As an FYI, here's the WikiPedia article on the Outer Space Treaty [].

  • ...but first, you're never going to legislate away nationally motivated cybercrime, so that's out.

    Second, as far as I can tell it was the Europeans who started getting all squirrelly about the 'nationalism' on the net when the US wouldn't do what they wanted.

    No country worth it's peoples' loyalty is going to voluntarily give its sovereignty to the UN, a non-democratic pack of calumnious backbiters or bored dilettantes, depending on who you're speaking about.

    Meh. It's the Internet. The US built it. If you

    • Re: (Score:2, Insightful)

      by Anonymous Coward

      Meh. It's the Internet. The US built it. If you don't like it or the rules it's operating under, build your own.

      Do you know what the Internet is? Please read [].
      The US built the current Internet in the same way that the guy who built the first road built all roads.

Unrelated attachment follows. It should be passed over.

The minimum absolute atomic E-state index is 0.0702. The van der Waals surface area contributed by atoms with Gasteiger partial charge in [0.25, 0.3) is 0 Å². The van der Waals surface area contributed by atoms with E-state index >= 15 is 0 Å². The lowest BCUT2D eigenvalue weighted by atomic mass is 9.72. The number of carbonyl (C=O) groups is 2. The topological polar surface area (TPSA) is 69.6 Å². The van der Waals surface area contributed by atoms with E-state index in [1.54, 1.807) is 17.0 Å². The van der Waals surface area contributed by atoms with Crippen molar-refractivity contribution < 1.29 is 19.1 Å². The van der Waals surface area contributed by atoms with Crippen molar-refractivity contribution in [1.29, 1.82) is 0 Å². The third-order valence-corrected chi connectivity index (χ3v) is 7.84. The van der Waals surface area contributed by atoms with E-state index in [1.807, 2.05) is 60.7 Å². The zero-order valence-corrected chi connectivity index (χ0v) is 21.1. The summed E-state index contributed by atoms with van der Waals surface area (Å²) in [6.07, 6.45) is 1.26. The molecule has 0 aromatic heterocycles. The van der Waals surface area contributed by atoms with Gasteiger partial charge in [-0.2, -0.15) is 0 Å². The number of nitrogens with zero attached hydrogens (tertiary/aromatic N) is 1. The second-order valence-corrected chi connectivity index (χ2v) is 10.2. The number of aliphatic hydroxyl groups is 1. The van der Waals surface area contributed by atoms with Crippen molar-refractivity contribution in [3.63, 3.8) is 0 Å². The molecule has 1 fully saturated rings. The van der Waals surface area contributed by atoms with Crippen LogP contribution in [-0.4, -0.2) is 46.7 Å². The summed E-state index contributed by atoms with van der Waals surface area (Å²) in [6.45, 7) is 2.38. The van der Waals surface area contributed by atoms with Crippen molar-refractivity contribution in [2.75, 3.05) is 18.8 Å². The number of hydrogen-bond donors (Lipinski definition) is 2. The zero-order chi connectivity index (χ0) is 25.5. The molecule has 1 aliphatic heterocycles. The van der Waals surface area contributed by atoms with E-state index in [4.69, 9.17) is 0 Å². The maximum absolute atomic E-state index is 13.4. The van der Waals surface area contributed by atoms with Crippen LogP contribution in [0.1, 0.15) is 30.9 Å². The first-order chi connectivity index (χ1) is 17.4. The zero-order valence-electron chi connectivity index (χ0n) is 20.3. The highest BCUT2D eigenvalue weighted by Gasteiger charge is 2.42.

• Re: (Score:1, Funny)

        by Anonymous Coward

        The US built the current Internet in the same way that the guy who built the first road built all roads.

        That guy must be quite tired, there are a lot of roads these days!

    • by Cederic (9623)

      Meh. It's the Internet. The US built it. If you don't like it or the rules it's operating under, build your own.

      We did. We added a new protocol too - you may have encountered it, it goes by the catchy acronym HTTP.

      We're generous types: you can play too. Run along now...

It is masked but always present. I don't know who built to it. It came before the first kernel.